For MS experiments, immunoprecipitates were washed three times with lysis buffer and then three times detergent free lysis buffer. Then, immunoprecipitated proteins were eluted in Urea 8 M, 50 mM Tris (pH 7.4), and proteases and phosphatases inhibitors. Beads were incubated with 50 µl elution buffer at room temperature for 30 minutes with frequent agitation. Eluted proteins were reduced at 37°C using dithiothreitol (DTT) for one hour and alkylated by iodoacetamide for 60 minutes at room temperature in the dark. The mixture was digested using trypsin (ratio enzyme/total protein of 1:50) followed by incubation at 37°C overnight. The tryptic digestion was quenched by adding 1% TFA (trifluoroacetic acid). Peptides were re-solubilized under agitation for 15 minutes in 21 µL of 1% ACN / 1% formic acid. The LC column was a PicoFrit fused silica capillary column (17 cm x 75 µm i.d; New Objective, Woburn, MA), self-packed with C-18 reverse-phase material (Jupiter 5 µm particles, 300 Å pore size; Phenomenex, Torrance, CA) using a high-pressure packing cell. This column was installed on the Easy-nLC II system (Proxeon Biosystems, Odense, Denmark) and coupled to the LTQ Orbitrap Velos (ThermoFisher Scientific, Bremen, Germany) equipped with a Proxeon nanoelectrospray Flex ion source. The buffers used for chromatography were 0.2% formic acid (buffer A) and 100% ACN / 0.2% formic acid (buffer B). Peptides were loaded on-column at a flow rate of 600 nL/minute and eluted with a 2 slopes gradient at a flow rate of 250 nL/minute. Solvent B first increased from 1 to 40% in 110 minutes and then from 40 to 80% B in 50 minutes.
MS data processing
Raw mass spectrometry data were processed using the MaxQuant software (version 188.8.131.52). Database searching was performed using the Andromeda search engine (version 184.108.40.206) integrated into MaxQuant against the bovine UniProt database and against the human UniProt database. MaxQuant default parameters were used with the exception of minimum ratio count and LFQ minimum ratio count set to 1. Enzyme specificity was set to trypsin and up to two missed cleavages was allowed. Cysteine carbamidomethylation (C) was set as fixed modification and oxidation (M) and phosphorylation (STY) were set as variable modification. The minimum required peptide length was 6 amino acids. Mass tolerances for precursor ions and fragment ions were set to 20 ppm and 0.5 Da, respectively. The “matching between runs” algorithm in MaxQuant was enabled. The false discovery rate (FDR) was estimated by searching against the databases with the reversed sequences. For protein and peptide identification, the maximum FDR was set to 1%. Three independent biological replicates and two technical replicates were performed. Correlations between the biological replicates are shown in Supplemental Fig. S1b. For proteins quantification, LFQ intensity values from biological and technical replicates that represent protein abundance were used for statistical analysis. Protein identification in at least two biological replicates was required for further analysis. Also, at least two peptides of a protein must be identified to be considered as a potential ZO-1 interacting protein. LFQ intensities across different samples were first normalized according to the intensities of the bait protein ZO-1 in each sample in order to have equal amounts of ZO-1 in each replicate. Then, intensities of ZO-1 interactors across different samples were adjusted according to the normalized ZO-1 intensities in each sample. Normalized LFQ intensities were used for determination of specific protein–protein interactions.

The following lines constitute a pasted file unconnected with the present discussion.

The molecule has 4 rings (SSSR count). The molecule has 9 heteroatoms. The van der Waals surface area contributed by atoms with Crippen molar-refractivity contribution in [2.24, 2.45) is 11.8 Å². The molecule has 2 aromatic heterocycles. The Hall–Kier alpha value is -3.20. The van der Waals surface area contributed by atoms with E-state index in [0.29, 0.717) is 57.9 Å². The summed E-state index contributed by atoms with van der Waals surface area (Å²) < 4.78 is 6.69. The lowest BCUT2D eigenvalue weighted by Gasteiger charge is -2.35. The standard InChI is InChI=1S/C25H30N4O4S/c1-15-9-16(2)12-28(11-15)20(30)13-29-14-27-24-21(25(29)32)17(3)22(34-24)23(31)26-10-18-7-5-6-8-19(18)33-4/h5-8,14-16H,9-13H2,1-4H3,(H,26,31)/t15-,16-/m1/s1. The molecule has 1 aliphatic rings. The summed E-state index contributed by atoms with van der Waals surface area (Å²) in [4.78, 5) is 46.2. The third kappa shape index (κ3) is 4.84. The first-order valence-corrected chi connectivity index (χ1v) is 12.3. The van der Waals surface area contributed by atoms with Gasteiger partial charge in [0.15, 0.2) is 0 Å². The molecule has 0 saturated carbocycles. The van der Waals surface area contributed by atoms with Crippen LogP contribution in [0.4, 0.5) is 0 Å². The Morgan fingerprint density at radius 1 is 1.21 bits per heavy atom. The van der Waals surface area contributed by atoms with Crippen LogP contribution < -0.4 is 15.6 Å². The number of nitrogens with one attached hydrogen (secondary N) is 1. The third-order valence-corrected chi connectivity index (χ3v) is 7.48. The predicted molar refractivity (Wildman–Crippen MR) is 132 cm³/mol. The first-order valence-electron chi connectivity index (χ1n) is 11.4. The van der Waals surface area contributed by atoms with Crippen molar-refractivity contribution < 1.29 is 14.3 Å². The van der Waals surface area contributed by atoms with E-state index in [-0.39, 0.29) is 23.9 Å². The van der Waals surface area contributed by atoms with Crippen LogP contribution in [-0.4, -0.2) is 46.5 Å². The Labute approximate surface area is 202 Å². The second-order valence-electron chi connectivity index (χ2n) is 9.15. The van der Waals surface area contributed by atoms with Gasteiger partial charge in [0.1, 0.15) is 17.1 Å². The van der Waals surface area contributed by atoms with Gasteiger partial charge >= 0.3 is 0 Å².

Significant interactors were determined by performing a statistical analysis of the bait IPs of each condition versus IgG control IPs. Datasets were log2 transformed and using Perseus tools, we imputed normal distributed values for missing values using a normal distribution with width of 0.3 and a downshift of the mean by 1.8 compared to distribution of all LFQ intensities. Then, we performed a student’s t-test–based comparisons of bait IPs versus IgG control IPs to identify significant interactors with false discovery threshold set at 0.05. Permutation-based FDR method in Perseus was used to perform multiple testing corrections. We calculated the average intensities of ZO-1 interacting proteins between the replicates and the treated/untreated ratio for each protein was determined. To determine the interactors that are modulated by each treatment, we compared statistically using a student’s t-test the bait IPs of each condition versus control condition. Only interactors with more than 2-fold change compared to control condition were considered as affected by VEGF treatment. Interactors that are statistically influenced by VEGF treatment with a p-value<0.05 were considered significantly modulated by VEGF. The mass spectrometry proteomics data have been deposited to the ProteomeXchange Consortium via the PRIDE partner repository with the dataset identifier PXD029332 64. The following secure account has been created to allow review while the data remain in private status: Username: [email protected] ; Password: 7qk7dVrX